It’s Friday and I meet with many fellow writers over at Kate Motaung’s Five Minute Friday.
Today’s prompt is ADORE.
This feeling of awe in light of what we celebrate at Christmas.
This sensation of joy as we recall childhood memories.
Pure adoration for Christ in the midst of gift shopping and endless loops of annoying Christmas tunes is a piece of hard work.
It’s so easy to just fall into routine and leave our heart’s response to all of this behind.
Traditions can help us to focus on the important things again. Treasure the little steps of preparation. Feel the excitement and joy building.
Leadings our hearts to adoration.
As a Christmas treat I have a guest on my blog today.
Sophie Kröher is a dear friend of mine and she shares a few of her favorite Christmas traditions from the Eastern part of Germany with us. She is also a very, very talented photographer, so of course, you’ll find a bit of her work in here, too. 🙂
Her thoughts are in German; I have attempted to translate it below.
Von Würstchen in Mehl
Der Schatten der sich drehenden Pyramidenflügel an der Wand.
Feine Nebelschwaden der Weihrauchkerzchen in der Luft.
Leuchtend gelbe Punkte der Schwibbbogenkerzen, die sich im Fenster spiegeln.
Das Kinstern und Knacken einer Schallplatte.
Mamas zerstochene Hände vom Bögenbinden.
Heimlich die Butter mit Puderzucker an einer Stelle abkratzen.
Und dann, nach schier unendlich langem Warten: den Tannenbaum schmücken, Linseneintopf löffeln, Würstchen in Mehl wälzen, die nach Braten riechenden Haare waschen, in die Metten gehen.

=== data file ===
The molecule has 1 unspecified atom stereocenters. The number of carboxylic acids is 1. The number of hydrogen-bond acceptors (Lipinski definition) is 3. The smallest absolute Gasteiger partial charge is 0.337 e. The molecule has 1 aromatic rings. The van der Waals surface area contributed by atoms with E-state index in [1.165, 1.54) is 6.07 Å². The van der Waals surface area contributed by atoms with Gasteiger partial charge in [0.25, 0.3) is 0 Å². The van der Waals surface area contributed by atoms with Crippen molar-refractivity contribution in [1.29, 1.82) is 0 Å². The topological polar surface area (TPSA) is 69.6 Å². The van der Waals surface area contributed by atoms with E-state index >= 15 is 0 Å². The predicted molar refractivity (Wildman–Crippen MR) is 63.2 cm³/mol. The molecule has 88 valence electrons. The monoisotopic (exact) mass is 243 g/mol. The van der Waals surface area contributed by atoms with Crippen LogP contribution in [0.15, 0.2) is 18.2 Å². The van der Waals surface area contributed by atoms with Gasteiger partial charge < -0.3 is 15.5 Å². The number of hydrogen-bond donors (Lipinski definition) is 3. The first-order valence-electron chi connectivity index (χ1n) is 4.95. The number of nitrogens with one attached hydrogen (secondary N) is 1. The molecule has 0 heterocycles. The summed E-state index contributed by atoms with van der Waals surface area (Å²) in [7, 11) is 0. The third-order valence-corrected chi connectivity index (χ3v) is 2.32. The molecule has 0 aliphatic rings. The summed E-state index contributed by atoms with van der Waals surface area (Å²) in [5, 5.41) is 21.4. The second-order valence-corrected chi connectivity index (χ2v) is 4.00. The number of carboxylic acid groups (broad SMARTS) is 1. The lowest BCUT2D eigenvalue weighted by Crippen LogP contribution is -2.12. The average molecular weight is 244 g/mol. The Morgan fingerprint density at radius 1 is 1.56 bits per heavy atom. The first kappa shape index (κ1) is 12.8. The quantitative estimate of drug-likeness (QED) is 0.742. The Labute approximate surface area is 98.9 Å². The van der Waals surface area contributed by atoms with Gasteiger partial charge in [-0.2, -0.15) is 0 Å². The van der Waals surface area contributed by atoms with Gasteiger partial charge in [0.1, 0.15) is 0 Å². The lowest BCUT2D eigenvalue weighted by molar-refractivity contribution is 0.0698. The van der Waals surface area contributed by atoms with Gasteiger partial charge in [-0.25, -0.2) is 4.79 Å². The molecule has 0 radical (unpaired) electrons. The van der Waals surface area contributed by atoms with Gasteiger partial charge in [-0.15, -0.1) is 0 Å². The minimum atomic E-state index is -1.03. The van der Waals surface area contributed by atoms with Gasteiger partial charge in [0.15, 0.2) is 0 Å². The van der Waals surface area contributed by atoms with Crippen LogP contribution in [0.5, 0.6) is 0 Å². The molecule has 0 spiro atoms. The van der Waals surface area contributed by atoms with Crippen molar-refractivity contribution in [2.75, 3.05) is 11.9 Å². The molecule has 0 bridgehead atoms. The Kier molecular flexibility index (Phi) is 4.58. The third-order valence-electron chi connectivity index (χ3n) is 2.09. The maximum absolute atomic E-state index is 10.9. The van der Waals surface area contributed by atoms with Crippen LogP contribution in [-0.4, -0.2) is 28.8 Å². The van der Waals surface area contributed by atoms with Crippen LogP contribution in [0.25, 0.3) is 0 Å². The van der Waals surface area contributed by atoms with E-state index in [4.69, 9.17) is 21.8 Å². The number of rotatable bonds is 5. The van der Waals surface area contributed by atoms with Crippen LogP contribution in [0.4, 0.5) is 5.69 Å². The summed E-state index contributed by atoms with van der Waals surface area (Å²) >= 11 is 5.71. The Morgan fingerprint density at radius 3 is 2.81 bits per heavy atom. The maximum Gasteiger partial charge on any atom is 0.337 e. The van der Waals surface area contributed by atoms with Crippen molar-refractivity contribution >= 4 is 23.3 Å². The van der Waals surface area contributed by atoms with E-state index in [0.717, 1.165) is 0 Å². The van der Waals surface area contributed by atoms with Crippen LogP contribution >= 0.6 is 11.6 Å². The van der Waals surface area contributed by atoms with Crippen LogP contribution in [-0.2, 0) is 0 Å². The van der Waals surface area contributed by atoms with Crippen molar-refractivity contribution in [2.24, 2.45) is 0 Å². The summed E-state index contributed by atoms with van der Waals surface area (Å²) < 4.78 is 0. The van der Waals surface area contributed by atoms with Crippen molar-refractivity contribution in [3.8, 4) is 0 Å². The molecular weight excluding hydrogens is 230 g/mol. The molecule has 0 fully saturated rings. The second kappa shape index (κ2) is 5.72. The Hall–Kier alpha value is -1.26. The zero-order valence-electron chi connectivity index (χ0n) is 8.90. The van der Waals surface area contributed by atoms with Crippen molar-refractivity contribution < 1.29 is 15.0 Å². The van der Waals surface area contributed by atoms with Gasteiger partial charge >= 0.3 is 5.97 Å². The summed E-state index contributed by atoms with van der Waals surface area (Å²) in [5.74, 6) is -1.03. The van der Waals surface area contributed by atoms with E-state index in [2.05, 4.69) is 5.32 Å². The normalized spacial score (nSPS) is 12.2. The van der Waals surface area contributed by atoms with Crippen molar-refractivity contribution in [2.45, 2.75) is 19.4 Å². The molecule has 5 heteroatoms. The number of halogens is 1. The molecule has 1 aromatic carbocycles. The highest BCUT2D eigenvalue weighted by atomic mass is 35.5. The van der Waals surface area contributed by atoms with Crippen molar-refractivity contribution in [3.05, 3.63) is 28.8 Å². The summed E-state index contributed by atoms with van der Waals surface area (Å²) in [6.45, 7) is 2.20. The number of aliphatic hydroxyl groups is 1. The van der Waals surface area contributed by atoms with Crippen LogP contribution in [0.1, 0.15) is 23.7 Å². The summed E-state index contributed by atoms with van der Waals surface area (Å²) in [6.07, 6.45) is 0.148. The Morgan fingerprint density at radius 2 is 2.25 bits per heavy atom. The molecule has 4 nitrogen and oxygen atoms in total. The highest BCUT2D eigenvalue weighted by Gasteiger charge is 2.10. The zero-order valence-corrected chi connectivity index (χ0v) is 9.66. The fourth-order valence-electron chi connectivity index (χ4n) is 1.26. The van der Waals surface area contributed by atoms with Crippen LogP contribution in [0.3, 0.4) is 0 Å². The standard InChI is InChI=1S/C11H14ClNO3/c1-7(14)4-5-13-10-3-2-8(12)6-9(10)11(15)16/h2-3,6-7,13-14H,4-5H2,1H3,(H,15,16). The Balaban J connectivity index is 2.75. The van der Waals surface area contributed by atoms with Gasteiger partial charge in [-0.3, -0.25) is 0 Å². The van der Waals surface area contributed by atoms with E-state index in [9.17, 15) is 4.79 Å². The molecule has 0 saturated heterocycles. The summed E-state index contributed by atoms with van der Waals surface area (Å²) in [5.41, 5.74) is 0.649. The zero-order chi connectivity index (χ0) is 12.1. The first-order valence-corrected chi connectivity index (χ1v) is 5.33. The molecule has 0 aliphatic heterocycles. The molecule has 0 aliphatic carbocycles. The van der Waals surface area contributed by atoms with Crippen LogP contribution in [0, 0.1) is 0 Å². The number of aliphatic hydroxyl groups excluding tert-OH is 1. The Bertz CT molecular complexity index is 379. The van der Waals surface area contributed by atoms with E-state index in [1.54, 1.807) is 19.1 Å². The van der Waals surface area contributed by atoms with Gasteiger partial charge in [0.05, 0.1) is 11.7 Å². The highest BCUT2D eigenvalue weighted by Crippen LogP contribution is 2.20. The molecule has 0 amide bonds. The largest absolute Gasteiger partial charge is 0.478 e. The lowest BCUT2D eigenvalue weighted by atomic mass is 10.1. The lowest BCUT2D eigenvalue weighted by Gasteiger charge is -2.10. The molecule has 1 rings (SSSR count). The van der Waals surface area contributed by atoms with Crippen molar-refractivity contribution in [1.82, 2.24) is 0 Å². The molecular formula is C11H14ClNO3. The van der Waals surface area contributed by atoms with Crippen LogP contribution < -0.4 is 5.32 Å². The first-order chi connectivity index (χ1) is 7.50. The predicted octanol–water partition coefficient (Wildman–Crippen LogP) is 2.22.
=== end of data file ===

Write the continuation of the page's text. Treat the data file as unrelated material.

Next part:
Weihnachten im Erzgebirge.
Beim Männeln wecken, Bögen binden und Stollen buttern bin ich leider schon seit einigen Jahren nicht mehr rechtzeitig dabei.
Pyramidenflügelschatten, Weihrauchnebelschwaden und Schwibbbogenkerzenspiegelungen habe ich mir wenigstens hergeholt.
Aber morgen geht’s heim, rechtzeitig zu Mamas Linseneintopf – dem besten der ganzen Welt und des ganzen Jahres.
Und um mit Papa Würstchen in Mehl zu wälzen.
Sausages and Flour
The shadow of the pyramid wings moves along the wall.
Fine mist of the frankinscence candles in the air.
Bright yellow spots of the light arc are mirrored in the window.
The cracking sound of a vinyl.
To wake up the Männel (German tradition to put up the traditional frankinscence candle men).
Mom’s pierced hands while making the bows.
Butter the Stollen (Eastern German traditional Christmas loaf).
Scratch off the butter with powder sugar when no one is looking.
And then, after a long time of waiting: decorate the Christmas tree, eat lentil stew, roll sausages in flour, wash your hair smelling of meat, go to church.
Christmas in the Erzgebirge (Ore Mountains in the East of Germany).
I haven’t made it in time for years to wake the Männel, make the bows, or butter the Stollen. A few things I managed to take with me, though – pyramids, frankinscence, and light bow.
But tomorrow I will go home, just in time for Mom’s lentil stew – the best stew in the world and of the whole year. Just in time to roll sauages in flour with Dad.
4 thoughts on “Special: Favorite Christmas Memories”
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What lovely traditions! Seeing her talking about buttering the stollen made me think of my husband's family tradition of having holiday raisin buns with coffee on Christmas morning while opening presents. 🙂 Lots of happy memories. Thank you for sharing!
Thanks, Anita! This sounds like fun…:)
What beautiful photos and words to go with them! I spent a Christmas in Germany in the 80s with a lovely family who opened their home to a group of traveling Americans–it was a very special Christmas (even if I didn't speak German and didn't know what was going on all the time 😉 ).